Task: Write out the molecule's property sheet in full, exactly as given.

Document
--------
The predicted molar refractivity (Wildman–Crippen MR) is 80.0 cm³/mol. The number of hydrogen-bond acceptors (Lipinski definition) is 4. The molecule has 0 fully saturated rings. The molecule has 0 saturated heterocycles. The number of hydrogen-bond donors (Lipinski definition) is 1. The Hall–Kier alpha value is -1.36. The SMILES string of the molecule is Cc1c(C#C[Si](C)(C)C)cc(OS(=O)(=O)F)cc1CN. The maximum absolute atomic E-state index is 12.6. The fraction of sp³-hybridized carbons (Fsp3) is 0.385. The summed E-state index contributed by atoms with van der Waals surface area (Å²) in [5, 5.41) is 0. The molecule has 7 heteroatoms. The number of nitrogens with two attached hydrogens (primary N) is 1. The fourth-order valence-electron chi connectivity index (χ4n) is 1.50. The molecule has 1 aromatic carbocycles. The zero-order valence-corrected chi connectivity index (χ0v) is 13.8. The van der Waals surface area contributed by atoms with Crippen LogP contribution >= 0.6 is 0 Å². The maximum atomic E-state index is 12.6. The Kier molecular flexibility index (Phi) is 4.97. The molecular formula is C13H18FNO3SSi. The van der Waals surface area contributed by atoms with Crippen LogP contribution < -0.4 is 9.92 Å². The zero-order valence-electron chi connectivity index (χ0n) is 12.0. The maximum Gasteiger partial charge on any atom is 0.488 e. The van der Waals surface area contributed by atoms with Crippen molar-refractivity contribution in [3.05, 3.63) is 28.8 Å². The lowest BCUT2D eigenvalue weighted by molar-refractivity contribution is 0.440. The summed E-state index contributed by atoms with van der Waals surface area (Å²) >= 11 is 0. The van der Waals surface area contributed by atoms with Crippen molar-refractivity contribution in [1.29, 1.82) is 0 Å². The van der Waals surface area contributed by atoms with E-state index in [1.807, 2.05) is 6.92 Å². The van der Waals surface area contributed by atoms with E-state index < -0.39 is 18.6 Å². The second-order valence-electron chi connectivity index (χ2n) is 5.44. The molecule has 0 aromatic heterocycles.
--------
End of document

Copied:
The predicted molar refractivity (Wildman–Crippen MR) is 80.0 cm³/mol. The number of hydrogen-bond acceptors (Lipinski definition) is 4. The molecule has 0 fully saturated rings. The molecule has 0 saturated heterocycles. The number of hydrogen-bond donors (Lipinski definition) is 1. The Hall–Kier alpha value is -1.36. The SMILES string of the molecule is Cc1c(C#C[Si](C)(C)C)cc(OS(=O)(=O)F)cc1CN. The maximum absolute atomic E-state index is 12.6. The fraction of sp³-hybridized carbons (Fsp3) is 0.385. The summed E-state index contributed by atoms with van der Waals surface area (Å²) in [5, 5.41) is 0. The molecule has 7 heteroatoms. The number of nitrogens with two attached hydrogens (primary N) is 1. The fourth-order valence-electron chi connectivity index (χ4n) is 1.50. The molecule has 1 aromatic carbocycles. The zero-order valence-corrected chi connectivity index (χ0v) is 13.8. The van der Waals surface area contributed by atoms with Crippen LogP contribution >= 0.6 is 0 Å². The maximum atomic E-state index is 12.6. The Kier molecular flexibility index (Phi) is 4.97. The molecular formula is C13H18FNO3SSi. The van der Waals surface area contributed by atoms with Crippen LogP contribution < -0.4 is 9.92 Å². The zero-order valence-electron chi connectivity index (χ0n) is 12.0. The maximum Gasteiger partial charge on any atom is 0.488 e. The van der Waals surface area contributed by atoms with Crippen molar-refractivity contribution in [3.05, 3.63) is 28.8 Å². The lowest BCUT2D eigenvalue weighted by molar-refractivity contribution is 0.440. The summed E-state index contributed by atoms with van der Waals surface area (Å²) >= 11 is 0. The van der Waals surface area contributed by atoms with Crippen molar-refractivity contribution in [1.29, 1.82) is 0 Å². The van der Waals surface area contributed by atoms with E-state index in [1.807, 2.05) is 6.92 Å². The van der Waals surface area contributed by atoms with E-state index < -0.39 is 18.6 Å². The second-order valence-electron chi connectivity index (χ2n) is 5.44. The molecule has 0 aromatic heterocycles.